Entrepreneurship is a perfectly irrational behavior, says author David Sax during a recent virtual interview hosted by the Kansas City Public Library.
“Statistically, it doesn’t make sense. Statistically, you are better off taking a job at an organization where you can work your way up and gain the benefits and the stability and the networks and the salary and all of that. You, on average, will be better off. And yet people every day go out and start businesses. There are dozens of people that I know that are starting businesses in the midst of this pandemic. Some out of necessity and some because they see an opportunity there.”
Yet, the inequities many think the coronavirus outbreak has exposed have been present for a long time, says Philip Gaskin, Kauffman’s Vice President of Entrepreneurship, who interviewed Sax for the event.
“There are barriers,” says Sax, “and it makes it far more difficult and stressful for these entrepreneurs. It puts them at a disadvantage before they even start. It sets many of them up for failure.”
He says for all the research on IPOs and venture capital, all the media on high-growth firms, sexy accelerators and coastal tech-startups, when he thinks about the kind of world he wants to live in post-pandemic, it’s one where someone can start a pizza shop.
“And if they want, they can grow it into 10 locations or 20 locations or some national franchise. Or they can just make a hell of a damn good slice of pizza in my backyard and build that fabric in the community,” Sax says.
He says the American Dream is the heart of capitalism, which is this promise that if you are someone who’s willing to take a risk and you have an idea, then you have a chance to do that. It shouldn’t matter what your background is, where you’re from, or what your last name is, or your caste or lineage. “You should be able to go out and have a fair chance at starting something on your own and growing it,” he says.
“We want a country, and a world, where people can start the next fantastic, super-successful company that becomes high growth and incredibly successful, but we also want one that has family companies. We also want one that has companies that are mission-driven and community based. We want all of that.
“It is such a fundamental human behavior of hope – and the reasons people do it is a desire for freedom with your time, is a desire to build something in your community, it’s a desire to live through your values, or to work in a family business and build on that legacy,” Sax says. “It’s a human behavior that you can’t put in a box, you can’t stifle.”
Led by Gaskin, the Foundation’s entrepreneurship strategy aims to break down barriers so America’s entrepreneurial energy can thrive in all communities. Gaskin hopes that the interdependence shown during this time of crisis can be sustained. “As a former community organizer, building movements block-by-block, door-by-door, the power of communities is certainly there,” he said.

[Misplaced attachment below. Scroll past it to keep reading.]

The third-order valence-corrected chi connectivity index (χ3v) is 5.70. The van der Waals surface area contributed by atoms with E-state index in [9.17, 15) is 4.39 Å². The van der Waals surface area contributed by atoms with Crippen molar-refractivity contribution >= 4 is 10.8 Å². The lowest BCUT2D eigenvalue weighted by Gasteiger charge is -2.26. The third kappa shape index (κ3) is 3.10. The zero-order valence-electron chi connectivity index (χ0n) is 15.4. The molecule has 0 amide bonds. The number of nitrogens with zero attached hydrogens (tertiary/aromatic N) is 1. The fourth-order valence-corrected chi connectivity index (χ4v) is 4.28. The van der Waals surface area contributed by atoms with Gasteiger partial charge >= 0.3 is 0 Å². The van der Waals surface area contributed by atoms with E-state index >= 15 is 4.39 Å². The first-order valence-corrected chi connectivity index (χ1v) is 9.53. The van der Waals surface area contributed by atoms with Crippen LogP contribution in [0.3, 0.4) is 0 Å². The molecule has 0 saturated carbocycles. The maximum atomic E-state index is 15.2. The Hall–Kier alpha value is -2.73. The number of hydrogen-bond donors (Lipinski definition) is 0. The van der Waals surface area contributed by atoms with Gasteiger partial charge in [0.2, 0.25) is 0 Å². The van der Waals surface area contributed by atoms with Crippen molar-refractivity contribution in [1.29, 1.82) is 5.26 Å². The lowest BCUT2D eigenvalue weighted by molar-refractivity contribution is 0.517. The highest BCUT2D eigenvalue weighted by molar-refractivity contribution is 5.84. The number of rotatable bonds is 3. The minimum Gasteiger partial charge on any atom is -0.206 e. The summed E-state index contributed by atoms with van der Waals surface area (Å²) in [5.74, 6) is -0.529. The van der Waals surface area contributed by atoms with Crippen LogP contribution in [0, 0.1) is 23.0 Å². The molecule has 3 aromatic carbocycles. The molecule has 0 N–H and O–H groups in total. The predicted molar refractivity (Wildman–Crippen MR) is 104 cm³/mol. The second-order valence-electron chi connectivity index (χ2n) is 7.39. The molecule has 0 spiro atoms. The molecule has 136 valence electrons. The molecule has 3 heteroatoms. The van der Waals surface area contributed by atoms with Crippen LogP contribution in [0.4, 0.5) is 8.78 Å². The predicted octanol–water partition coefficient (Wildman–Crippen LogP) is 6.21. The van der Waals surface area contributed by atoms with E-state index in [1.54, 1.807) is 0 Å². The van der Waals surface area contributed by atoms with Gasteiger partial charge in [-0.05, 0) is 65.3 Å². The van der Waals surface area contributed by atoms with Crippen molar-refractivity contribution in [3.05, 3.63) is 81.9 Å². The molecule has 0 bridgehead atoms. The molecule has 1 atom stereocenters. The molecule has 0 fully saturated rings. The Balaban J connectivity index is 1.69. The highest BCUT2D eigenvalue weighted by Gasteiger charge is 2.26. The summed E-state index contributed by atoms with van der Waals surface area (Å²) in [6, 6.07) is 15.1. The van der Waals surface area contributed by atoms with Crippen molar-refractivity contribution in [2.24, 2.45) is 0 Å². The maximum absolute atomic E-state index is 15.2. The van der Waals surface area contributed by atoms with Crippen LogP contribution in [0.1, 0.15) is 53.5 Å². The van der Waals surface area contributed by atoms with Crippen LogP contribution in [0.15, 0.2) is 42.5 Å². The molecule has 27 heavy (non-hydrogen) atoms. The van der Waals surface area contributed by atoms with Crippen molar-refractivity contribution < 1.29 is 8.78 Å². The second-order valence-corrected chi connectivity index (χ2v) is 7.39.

Sax shares in Gaskin’s hope. “There are barriers. Capital is going to be hard to come by, but labor is going to be easy. There’s going to be lots of talent out there,” Sax says. “There are things that people need that they didn’t need: masks, different ways to get food, different types of delivery services, ways to entertain your kids.
The American Dream is the heart of capitalism, which is this promise that if you are someone who’s willing to take a risk and you have an idea, then you have a chance to do it.
“I think that entrepreneurs are already rebuilding the economy before everyone else has figured out how to save what they have. And you see that in entrepreneurs who own businesses who are like okay, ‘We were a fine dining restaurant. [Now] we’re a burger restaurant; we’re doing takeout; we’re starting tomorrow. Rip out that sous vide machine; put in a grill. You’re going to work over there. I’ll be 12 feet away. We’re going to wear masks. This is how we do deliveries.’
“Entrepreneurs have the freedom to do that because it’s only them they have to answer to, and they know that the only risk right now is staying inactive,” Sax says. “That’s the greatest risk of all.”
He says the big picture concern coming out of the COVID-19 crisis is how to rebuild so much of the economy and rebuild so it opens access to entrepreneurship for a far greater number of entrepreneurs. How do we rebuild better?
“It’s not just going to be a small but super-successful number of tech startups that rebuild this,” Sax says. “We need to rebuild our communities and the ecosystems of entrepreneurship on every block and in every town and city and in every state and country.
“We need to rebuild the hair salons and the restaurants and the mechanics and the small company that made a particular type of part for a tractor or something like that,” he says. “I mean all of those businesses not only support economies and jobs, but they are the fabric of the communities.”
David Sax is a longtime business and culture journalist and the author of The Revenge of Analog, The Tastemakers, and Save the Deli. Sax released his latest book, The Soul of an Entrepreneur: Work and Life Beyond the Startup Myth, in April.